Have you ever been to a presentation about your organization’s social media strategy and seen this slide: “Over 2,000 Facebook fans; 500 Twitter followers and 3,000 MySpace friends!”? “Great,” everyone at the table thinks, “we are officially in the social media space – we have friends and fans – but now what?
Though 88% of executives at US non-profit organizations are currently experimenting with social media, only 51% report using it actively and 79% are uncertain about how to demonstrate its value for their organization, according to a survey conducted by Weber Shandwick and KRC Research.
Until we truly demystify social media ROI (which I believe will take good old-fashioned time) and in light of this recent study, perhaps our efforts are better spent learning how to present what we do know and make sure your organization’s executives don’t fall off the social media bandwagon. After all, the use of social media for social good continues to be an online trend, making social marketing messages popular and in demand.
As you craft your presentation remember some will be looking for the classic definition of ROI which is typically monetary. However, measuring monetary ROI is especially difficult because social media results in those lovely but non-monetary notions such as: branding, buzz, tone, trust and sentiment. So let us not forget the finite importance of these types of ROI and that a favorable online conversation can equal conversion to life long consumers and support, which is more valuable to social marketers and nonprofits than any bottom line.
Goals and Baselines – “Allow me to remind you of where we started.”
Hopefully, you have recorded baseline numbers and clearly defined goals before your social media strategy began. After keeping close tabs on the growth of your social media efforts, compare them to other notable improvements within your larger organizational goals. Surely there will be some indisputable parallels between the success of your Facebook page and a growth in online giving.
Also, remember that website metrics help sell the importance of fans and followers. For example, show the percentage of referral traffic to your main site from Twitter and Facebook and how this has increased overall site traffic. This clearly communicates the value of your presence in social media.
Context – “Here’s how we stack up.”
Don’t just say the number of followers or fans – explain what becoming a follower or fan means. Compare that number to your competition or like-minded organizations. “We have more than 2,000 followers: this means that since the launch of our Twitter page 6 months ago 2,000 people have opted in to support us, subscribe to our messages and engage with our organization. XXX organization launched their Twitter profile a month before ours and has 500 followers.”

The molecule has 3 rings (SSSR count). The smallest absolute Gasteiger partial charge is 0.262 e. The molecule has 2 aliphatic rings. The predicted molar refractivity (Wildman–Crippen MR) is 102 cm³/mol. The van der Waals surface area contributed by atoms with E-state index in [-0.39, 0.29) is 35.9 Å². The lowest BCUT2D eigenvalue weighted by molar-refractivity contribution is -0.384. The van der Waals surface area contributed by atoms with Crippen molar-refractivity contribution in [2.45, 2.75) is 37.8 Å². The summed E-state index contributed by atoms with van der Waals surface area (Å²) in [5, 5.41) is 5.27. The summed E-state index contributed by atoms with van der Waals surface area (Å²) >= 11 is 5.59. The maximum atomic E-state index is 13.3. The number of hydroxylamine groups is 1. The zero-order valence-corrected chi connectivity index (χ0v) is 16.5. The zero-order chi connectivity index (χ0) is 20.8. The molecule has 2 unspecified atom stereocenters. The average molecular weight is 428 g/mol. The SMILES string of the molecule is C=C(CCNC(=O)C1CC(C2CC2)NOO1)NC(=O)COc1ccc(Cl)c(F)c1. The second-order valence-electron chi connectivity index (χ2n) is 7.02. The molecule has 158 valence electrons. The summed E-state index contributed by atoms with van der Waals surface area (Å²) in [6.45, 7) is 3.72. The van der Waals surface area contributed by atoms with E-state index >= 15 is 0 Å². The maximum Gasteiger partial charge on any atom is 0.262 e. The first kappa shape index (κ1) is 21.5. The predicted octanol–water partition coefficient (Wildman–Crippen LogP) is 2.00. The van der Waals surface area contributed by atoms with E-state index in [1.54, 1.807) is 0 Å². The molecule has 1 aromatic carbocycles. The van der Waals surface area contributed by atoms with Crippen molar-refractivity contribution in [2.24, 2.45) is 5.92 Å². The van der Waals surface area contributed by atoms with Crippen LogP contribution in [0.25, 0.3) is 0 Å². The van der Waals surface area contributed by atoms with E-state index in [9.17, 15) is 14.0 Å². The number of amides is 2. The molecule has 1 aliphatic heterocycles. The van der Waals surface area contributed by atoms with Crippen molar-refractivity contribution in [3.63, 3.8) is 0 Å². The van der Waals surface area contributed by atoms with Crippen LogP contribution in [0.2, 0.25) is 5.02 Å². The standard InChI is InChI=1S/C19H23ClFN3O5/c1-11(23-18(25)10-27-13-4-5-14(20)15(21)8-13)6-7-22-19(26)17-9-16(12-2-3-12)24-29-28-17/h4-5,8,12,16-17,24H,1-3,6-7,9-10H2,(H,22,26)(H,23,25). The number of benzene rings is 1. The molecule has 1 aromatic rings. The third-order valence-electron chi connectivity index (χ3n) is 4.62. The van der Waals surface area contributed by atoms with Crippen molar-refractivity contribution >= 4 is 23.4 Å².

Use Your Reports – “94% of conversations about us online are favorable, people love us!”
If you are investing in social media, invest in the tools that track and report on your efforts. There are great reporting services that track impressions, audience, volume of conversations as well as tone and sentiment of those conversations.
Explain Alternatives – “Think viral impressions vs. paid impressions”
When your post messages/content online, these messages can spread virally. Therefore these viral impressions are essentially free. Take the number of viral impressions (available in reports suggested above) and compare that to how much it would have cost to pay for them. Add the fact that most consumers trust messages from their friends rather than paid advertising and Voila! — Cheap impressions are distributing messages that resonant with consumers.
Think Long Term – “If you think this is good, wait till 90% of internet users start using social media.”
Social media is about people and relationships – Foster these relationships facilitate conversations online, get in early and the proof will come in the 20 year-old pudding. Social media use is increasing among all generations, and younger generations will adopt it into their lives.
When it comes time for a consumer to decide they want to start giving back to one of their favorite causes or nonprofits, they will most likely give to the nonprofit that has been their “friend” for 20 years and nobody else. And as the use of social media increases and early adopters (i.e. teenagers) grow older, the ROI from your early and steadfast social media strategies will be realized ten fold.
Don’t agree? I’d love to hear your take. Please comment below and share your thoughts.
And now a brilliant presentation from Oliver Blanchard for those who don’t like to read but like to laugh while they learn: